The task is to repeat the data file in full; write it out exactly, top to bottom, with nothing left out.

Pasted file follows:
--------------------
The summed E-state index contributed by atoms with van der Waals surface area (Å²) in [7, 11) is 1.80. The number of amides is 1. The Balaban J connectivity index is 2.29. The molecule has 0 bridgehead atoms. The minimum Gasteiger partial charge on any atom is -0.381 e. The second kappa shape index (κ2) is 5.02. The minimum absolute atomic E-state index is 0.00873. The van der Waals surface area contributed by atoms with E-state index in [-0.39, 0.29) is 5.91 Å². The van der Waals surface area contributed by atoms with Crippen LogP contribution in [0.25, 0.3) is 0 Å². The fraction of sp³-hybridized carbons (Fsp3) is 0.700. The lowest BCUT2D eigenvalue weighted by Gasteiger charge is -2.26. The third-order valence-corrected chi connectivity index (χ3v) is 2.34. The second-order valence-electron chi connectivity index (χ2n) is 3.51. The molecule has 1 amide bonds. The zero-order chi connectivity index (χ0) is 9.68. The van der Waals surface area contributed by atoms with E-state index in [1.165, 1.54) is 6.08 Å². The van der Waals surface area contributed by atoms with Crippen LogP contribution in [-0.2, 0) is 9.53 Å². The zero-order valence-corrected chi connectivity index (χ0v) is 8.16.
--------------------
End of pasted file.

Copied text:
The summed E-state index contributed by atoms with van der Waals surface area (Å²) in [7, 11) is 1.80. The number of amides is 1. The Balaban J connectivity index is 2.29. The molecule has 0 bridgehead atoms. The minimum Gasteiger partial charge on any atom is -0.381 e. The second kappa shape index (κ2) is 5.02. The minimum absolute atomic E-state index is 0.00873. The van der Waals surface area contributed by atoms with E-state index in [-0.39, 0.29) is 5.91 Å². The van der Waals surface area contributed by atoms with Crippen LogP contribution in [0.25, 0.3) is 0 Å². The fraction of sp³-hybridized carbons (Fsp3) is 0.700. The lowest BCUT2D eigenvalue weighted by Gasteiger charge is -2.26. The third-order valence-corrected chi connectivity index (χ3v) is 2.34. The second-order valence-electron chi connectivity index (χ2n) is 3.51. The molecule has 1 amide bonds. The zero-order chi connectivity index (χ0) is 9.68. The van der Waals surface area contributed by atoms with E-state index in [1.165, 1.54) is 6.08 Å². The van der Waals surface area contributed by atoms with Crippen LogP contribution in [-0.2, 0) is 9.53 Å². The zero-order valence-corrected chi connectivity index (χ0v) is 8.16.